Reviews of Doctor Who -- the classic series, Big Finish audio dramas, and the latest episodes from the current show. Written and posted in their proper order: out of order.
I push my unabashed love for New Who onto as many people as possible (for the sake of good taste, I won't use the word "indoctrinate"). During their first or second Doctor Who episode, when an alien menace almost conquers the Earth or a clock ticks down the seconds to doomsday, my latest convert/victim will invariably turn to me and ask, "If he has a time machine, why can't he go back and stop this from ever happening?"
Usually, my reply is "Shut up and enjoy the story." Drama needs conflict, and there's no conflict in an all-powerful being saying, "So... I see you have a giant death-ray pointed at Brazil. I'm just going to nip off for a bit and make sure you were never born. Then as a topper, I'm going to go a little farther back in time and have sex with both your grandmothers. Maybe at the same time! Bye-bye!"
Sometimes, I raise my geek flag and explain the whole "timey wimey" thing: the Doctor rarely changes the course of history -- he's simply experiencing events in a different order than most. A perfect example: in one episode the Doctor realizes he is responsible -- or, more accurately, about to be responsible -- for the eruption of Pompeii and its resulting deaths.
Doctor Who plays fast and loose with its continuity, but it's been established again and again that actually changing the past can have terrible repercussions. That's why I choose to kick off my New Who reviews with Father's Day, with you potential converts/victims out there in mind, to save someone like me telling someone like you to "shut up and enjoy the story."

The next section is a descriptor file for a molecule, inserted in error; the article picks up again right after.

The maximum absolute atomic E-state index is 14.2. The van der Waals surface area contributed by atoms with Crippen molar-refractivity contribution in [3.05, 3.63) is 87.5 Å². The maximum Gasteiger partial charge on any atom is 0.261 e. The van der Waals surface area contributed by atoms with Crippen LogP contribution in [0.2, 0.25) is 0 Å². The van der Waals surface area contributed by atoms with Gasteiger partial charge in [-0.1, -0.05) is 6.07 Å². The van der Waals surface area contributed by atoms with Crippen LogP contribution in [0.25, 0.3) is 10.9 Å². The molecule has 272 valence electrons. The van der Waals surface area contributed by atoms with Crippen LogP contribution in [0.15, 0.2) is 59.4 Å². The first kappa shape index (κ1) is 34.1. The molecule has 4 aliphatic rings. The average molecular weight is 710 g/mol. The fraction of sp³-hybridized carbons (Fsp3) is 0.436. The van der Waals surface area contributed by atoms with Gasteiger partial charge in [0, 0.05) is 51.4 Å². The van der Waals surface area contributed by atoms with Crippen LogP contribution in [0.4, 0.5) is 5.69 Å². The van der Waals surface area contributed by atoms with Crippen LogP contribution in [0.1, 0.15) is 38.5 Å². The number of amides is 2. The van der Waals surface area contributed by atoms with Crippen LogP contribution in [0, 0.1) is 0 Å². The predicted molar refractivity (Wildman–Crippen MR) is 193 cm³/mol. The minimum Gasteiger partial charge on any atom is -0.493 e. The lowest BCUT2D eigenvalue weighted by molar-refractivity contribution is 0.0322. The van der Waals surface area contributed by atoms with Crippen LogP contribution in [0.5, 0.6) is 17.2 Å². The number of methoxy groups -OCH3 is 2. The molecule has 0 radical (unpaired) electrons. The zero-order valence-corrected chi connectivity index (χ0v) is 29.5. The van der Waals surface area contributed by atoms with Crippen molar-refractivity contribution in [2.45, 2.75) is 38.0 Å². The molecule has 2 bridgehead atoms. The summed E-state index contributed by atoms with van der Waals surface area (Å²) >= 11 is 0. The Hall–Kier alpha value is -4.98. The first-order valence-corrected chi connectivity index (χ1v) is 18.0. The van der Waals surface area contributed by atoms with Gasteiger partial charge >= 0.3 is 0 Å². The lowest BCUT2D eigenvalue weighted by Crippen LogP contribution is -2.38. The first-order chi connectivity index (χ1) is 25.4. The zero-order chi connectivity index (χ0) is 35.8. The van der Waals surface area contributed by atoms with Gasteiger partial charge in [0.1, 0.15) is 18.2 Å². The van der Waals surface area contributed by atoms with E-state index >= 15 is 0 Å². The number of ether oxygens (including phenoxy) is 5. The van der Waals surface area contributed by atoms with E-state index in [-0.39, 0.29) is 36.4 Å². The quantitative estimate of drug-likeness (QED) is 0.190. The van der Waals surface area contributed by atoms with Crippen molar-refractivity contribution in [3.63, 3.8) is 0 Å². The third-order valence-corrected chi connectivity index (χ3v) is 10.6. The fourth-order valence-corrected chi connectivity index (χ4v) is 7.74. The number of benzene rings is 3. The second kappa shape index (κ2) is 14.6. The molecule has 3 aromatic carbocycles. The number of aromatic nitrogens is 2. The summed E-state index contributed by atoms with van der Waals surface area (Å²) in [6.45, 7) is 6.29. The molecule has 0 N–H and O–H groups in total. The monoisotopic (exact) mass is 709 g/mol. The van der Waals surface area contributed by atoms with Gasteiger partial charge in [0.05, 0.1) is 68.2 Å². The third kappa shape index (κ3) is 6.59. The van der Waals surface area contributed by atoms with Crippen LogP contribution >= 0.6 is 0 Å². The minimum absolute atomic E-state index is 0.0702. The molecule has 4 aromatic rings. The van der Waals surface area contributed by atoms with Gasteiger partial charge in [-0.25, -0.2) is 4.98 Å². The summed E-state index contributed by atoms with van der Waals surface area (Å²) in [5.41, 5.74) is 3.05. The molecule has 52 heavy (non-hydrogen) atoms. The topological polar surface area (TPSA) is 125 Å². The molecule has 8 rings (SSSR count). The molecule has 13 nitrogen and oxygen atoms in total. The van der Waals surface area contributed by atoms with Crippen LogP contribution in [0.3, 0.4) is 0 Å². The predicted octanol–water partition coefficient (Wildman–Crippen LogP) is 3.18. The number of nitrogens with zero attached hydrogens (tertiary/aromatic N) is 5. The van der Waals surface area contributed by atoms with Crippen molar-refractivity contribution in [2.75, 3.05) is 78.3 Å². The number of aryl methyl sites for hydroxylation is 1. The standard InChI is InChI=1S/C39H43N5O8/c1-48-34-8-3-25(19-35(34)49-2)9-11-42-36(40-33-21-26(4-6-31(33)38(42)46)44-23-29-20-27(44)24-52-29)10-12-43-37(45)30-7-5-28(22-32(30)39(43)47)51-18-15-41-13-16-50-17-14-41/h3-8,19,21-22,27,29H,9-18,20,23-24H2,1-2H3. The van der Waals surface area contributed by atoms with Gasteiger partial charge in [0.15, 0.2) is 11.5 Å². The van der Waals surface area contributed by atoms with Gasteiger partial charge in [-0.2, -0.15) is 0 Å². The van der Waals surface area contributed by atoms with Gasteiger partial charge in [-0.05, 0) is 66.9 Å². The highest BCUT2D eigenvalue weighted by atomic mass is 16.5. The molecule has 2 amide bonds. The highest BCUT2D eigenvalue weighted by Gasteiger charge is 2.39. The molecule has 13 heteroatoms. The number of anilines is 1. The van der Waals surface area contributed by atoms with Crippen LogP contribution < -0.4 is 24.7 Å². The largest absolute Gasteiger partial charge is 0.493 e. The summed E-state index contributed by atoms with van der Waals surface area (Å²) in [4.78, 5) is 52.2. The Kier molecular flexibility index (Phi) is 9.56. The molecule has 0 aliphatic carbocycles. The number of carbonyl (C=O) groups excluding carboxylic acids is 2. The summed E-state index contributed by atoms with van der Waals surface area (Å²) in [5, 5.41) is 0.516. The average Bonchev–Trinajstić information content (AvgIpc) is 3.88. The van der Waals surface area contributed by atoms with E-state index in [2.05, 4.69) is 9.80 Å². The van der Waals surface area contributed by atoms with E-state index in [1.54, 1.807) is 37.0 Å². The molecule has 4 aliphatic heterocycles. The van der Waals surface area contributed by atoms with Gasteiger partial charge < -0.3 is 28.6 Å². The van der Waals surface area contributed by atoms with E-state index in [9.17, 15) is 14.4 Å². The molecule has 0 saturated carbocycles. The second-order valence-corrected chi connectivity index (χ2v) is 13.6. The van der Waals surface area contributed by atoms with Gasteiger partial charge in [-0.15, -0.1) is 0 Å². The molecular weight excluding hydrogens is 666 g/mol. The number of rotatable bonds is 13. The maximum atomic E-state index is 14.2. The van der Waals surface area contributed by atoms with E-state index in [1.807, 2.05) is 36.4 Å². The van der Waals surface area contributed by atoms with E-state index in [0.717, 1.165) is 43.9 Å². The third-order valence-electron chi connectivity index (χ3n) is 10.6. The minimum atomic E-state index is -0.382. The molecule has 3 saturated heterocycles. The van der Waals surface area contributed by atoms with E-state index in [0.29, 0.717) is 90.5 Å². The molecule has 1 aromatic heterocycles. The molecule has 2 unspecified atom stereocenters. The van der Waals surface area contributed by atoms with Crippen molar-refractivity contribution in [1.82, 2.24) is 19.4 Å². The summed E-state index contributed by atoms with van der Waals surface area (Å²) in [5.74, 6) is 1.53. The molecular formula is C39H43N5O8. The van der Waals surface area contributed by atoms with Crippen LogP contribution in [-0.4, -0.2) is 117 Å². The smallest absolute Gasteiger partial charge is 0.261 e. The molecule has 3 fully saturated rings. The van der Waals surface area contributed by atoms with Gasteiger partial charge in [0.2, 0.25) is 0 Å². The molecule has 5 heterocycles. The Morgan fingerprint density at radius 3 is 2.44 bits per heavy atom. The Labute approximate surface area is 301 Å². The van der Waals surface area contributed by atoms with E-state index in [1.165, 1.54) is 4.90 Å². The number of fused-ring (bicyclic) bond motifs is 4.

That's not only reason I picked it. When this show is really cooking, it can pack one hell of an emotional punch. Underneath all the monsters and jokes, most New Who -- especially under original show-runner Russell T Davies -- is about loss, grief, and the simple, sad fact that life goes on for the survivors. And on this front, Father's Day is absolutely devastating.
Writer Paul Cornell keeps the story tight and simple, giving the drama a chance to breath in one location for most of the episode. Rose, the Doctor's companion, wants to meet her father, who died in a hit-and-run accident when she was a baby. The Doctor takes Rose to the day of her father's death, giving her a chance to comfort him in his final moments. Instead, Rose impulsively (well, maybe impulsively -- that's a question raised but never answered) saves his life and changes the past, which, of course, almost leads to the end of existence as we know it.
Good stories make us reexamine those truths we already know, and Father's Day does just that. We never get enough time with the people we love, nor do we ever truly get over their absence. Given the chance, anyone of us would make Rose's decision to save her father, no matter the cost. And any father would make Pete's final decision. This is sci-fi at its best.
Paul Cornell wrings every tear he can from the script. It's poignant, funny, and bittersweet. He also nails Eccleston's Ninth Doctor, with all his rough edges and guarded nobility. Watching it again reminds me how much Eccleston gave to the role, and it's a shame audiences never saw his Doctor's emotional journey completed.
Father's Day also has one of the first series' best monsters of the week, which I won't reveal here, except to say they're a welcome change of pace. At some point every Doctor Who fan will throw up their arms in exasperation as Earth -- namely, London -- is invaded yet again by some alien menace. This episode gets around that hurdle with economy and style. The Doctor and Rose never left Earth during the first series, which makes this episode a very refreshing -- and emotional -- change of pace.